Doughnuts king for a day

National
Doughnut Day – always the first Friday in June – was created by the Salvation
Army in 1938 to raise money for needy families during the Great Depression and
to honor the Salvation Army women, known as “lassies,” who served the
ring-shaped goodies to soldiers on the front lines during World War I.

At
noon the place to be was Fountain Square, where the Salvation Army teamed up
with the Greater Cincinnati Retail Bakers Association for an event that
featured local celebrities and others vying for the title of Grand Champion
Doughnut Handler.

They
included Cincinnati Police Chief Tom Streicher, who observed, “What goes
better with doughnuts than cops?”

He
had just completed the doughnut slalom. Participants stuck a spoon through the
hole of a doughnut, then carried it as quickly as possible around a series of
cones.

Over
at the doughnut-stacking event, Channel 12 traffic reporter/news anchor Bob
Herzog built a tower of glazed and cake doughnuts, nine high.

“I
don’t like the wind conditions,” he said, as the doughnuts swayed.
“I’m losing it!” he said as they toppled.

Appeals
judge Sylvia Sieve Hendon excelled at the doughnut toss, which “is like
cornhole,” she said.

“And
I’m a West Sider, and the West Side is where cornhole was born. So doughnut
tossing is a piece of cake, literally.”

The
competitors included Steve Chabot, a Republican who in the fall hopes to win
back the congressional seat he lost to Democrat Steve Driehaus in 2008.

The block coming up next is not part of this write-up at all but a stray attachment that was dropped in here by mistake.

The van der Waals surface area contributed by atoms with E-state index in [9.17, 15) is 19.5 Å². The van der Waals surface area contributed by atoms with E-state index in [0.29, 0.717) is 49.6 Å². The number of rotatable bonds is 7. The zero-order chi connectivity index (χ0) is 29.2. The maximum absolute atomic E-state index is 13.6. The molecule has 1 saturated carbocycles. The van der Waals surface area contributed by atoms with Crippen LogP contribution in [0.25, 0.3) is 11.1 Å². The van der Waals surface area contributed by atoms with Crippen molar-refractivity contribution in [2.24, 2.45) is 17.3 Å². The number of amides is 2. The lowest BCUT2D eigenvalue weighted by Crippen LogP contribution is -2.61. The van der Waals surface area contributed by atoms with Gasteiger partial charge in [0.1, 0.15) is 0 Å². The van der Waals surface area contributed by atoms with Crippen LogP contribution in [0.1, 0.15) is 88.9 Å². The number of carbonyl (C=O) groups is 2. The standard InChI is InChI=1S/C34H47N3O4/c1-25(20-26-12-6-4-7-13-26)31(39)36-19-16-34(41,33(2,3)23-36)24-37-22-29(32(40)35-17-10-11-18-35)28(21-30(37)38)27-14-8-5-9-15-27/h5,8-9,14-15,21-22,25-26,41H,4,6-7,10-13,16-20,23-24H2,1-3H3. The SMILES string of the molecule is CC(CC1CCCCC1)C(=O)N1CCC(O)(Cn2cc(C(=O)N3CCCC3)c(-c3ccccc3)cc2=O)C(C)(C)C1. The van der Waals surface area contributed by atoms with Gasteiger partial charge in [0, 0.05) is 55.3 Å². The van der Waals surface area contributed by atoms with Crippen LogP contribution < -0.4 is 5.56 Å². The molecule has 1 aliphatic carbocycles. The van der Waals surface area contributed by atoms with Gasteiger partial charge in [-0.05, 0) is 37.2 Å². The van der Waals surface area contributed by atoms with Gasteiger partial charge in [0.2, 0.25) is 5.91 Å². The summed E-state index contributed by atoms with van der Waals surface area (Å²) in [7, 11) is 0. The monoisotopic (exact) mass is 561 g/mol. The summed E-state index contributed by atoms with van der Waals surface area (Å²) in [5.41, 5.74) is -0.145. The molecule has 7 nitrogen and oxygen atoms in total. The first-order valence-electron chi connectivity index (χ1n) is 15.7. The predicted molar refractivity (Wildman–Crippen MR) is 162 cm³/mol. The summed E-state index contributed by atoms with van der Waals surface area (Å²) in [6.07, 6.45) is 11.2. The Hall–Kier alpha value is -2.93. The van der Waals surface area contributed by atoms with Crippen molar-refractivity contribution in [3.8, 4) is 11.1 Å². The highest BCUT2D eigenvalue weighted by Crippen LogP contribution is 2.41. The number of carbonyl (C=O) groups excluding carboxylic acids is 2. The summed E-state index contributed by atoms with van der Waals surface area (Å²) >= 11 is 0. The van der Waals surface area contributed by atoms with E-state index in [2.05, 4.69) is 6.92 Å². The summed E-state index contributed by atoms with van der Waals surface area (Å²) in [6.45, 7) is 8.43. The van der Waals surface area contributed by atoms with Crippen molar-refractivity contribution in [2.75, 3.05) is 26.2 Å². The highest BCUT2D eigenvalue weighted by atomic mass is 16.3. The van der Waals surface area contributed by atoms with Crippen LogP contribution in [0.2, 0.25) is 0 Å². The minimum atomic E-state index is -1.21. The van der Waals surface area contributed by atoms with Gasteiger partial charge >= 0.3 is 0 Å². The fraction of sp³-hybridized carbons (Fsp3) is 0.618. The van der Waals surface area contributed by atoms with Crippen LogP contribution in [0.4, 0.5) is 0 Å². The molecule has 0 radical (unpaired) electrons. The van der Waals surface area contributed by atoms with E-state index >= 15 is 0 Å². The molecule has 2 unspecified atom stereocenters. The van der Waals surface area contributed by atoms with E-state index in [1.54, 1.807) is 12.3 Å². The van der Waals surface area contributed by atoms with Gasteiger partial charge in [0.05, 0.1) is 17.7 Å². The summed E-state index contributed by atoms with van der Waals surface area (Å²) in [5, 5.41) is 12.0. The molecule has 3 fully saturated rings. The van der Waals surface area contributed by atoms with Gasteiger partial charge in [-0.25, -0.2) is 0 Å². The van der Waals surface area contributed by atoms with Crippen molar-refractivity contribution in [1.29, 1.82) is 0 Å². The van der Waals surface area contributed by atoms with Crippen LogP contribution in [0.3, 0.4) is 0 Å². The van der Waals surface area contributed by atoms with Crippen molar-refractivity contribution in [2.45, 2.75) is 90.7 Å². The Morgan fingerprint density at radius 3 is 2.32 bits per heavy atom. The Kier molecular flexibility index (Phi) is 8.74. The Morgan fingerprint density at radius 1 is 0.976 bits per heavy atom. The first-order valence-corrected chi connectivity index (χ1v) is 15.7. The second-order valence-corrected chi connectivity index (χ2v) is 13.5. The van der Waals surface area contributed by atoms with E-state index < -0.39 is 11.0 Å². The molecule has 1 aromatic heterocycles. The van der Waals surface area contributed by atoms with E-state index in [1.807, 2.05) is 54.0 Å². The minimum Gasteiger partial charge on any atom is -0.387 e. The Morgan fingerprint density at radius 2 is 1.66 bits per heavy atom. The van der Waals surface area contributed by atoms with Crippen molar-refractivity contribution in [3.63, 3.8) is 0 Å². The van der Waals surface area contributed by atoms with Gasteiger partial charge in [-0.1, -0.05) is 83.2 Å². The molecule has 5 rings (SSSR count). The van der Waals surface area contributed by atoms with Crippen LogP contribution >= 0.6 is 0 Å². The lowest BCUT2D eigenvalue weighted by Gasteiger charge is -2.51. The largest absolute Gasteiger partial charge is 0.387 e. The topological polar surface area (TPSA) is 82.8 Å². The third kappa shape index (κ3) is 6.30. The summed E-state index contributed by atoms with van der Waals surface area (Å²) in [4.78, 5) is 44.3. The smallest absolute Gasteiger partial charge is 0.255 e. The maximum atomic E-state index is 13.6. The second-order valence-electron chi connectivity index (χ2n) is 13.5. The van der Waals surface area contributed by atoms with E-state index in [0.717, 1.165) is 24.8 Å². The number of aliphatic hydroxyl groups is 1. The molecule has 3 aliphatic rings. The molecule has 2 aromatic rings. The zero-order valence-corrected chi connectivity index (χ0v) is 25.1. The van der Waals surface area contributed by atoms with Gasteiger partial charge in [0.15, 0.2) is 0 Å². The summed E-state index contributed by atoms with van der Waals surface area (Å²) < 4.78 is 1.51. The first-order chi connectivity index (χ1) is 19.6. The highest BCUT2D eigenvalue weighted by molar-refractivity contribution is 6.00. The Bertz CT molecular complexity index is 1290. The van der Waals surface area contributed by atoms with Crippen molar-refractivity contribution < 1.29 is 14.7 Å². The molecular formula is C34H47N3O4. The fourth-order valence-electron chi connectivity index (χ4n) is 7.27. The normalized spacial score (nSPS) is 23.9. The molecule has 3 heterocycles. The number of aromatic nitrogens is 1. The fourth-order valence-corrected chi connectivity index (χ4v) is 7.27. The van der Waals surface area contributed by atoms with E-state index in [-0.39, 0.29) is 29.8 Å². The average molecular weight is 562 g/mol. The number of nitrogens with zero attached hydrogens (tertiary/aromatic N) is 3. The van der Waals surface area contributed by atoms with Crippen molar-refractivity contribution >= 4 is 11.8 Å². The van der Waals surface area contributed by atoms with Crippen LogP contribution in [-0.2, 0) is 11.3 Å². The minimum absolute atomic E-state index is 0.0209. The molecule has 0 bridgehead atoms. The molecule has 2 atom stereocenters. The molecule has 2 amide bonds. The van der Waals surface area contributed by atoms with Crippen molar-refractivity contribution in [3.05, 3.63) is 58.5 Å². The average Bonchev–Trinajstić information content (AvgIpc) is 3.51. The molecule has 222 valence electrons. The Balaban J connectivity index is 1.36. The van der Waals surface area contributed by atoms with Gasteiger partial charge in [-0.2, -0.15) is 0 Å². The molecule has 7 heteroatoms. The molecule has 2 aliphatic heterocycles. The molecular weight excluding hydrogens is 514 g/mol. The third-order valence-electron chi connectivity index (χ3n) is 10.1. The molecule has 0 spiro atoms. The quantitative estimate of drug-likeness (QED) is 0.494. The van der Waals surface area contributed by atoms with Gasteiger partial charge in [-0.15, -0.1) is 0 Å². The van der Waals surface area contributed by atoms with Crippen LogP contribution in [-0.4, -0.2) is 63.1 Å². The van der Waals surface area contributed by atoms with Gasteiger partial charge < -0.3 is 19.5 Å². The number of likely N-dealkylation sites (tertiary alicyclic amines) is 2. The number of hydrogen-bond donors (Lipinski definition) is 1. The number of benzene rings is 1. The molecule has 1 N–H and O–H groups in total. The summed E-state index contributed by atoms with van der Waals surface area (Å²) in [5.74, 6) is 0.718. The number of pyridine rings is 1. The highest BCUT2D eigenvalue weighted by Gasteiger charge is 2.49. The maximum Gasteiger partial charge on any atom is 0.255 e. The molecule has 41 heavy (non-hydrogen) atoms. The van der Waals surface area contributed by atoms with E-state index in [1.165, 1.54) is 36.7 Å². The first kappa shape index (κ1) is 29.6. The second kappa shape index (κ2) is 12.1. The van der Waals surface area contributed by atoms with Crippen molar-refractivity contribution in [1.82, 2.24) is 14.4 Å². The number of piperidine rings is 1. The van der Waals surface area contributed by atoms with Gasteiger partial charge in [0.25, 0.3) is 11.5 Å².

Asked
his views on doughnuts, Chabot said: “We probably ought to get a whole
bunch of them and plug up the hole down in the Gulf to stop the oil from
flowing. I don’t know if we’ve got enough doughnuts here today to do
that.”

Local
bakers had 1,000 doughnuts available for the lunchtime crowd.

Cincinnati
firefighter Dan Lang, who is assigned to the station at Fifth Street and
Central Avenue, Downtown, was named Grand Champion Doughnut Handler after
besting three other finalists in a stacking competition. Instead of a medal, he
received a replica pink frosted doughnut. (With sprinkles!)

“The
main thing is we wanted to beat the policemen. We figured if we didn’t win, it
was because they got more practice than we did,” he said.

The
event, sponsored by BakeMark, a supplier to the retail baking industry, was
about more than putting smiles on people’s faces. The company presented a
$2,500 check to the Salvation Army to support its social-service programs.

Which
brings to mind a Homer Simpson quote: “Doughnuts! Is there anything they
can’t do?”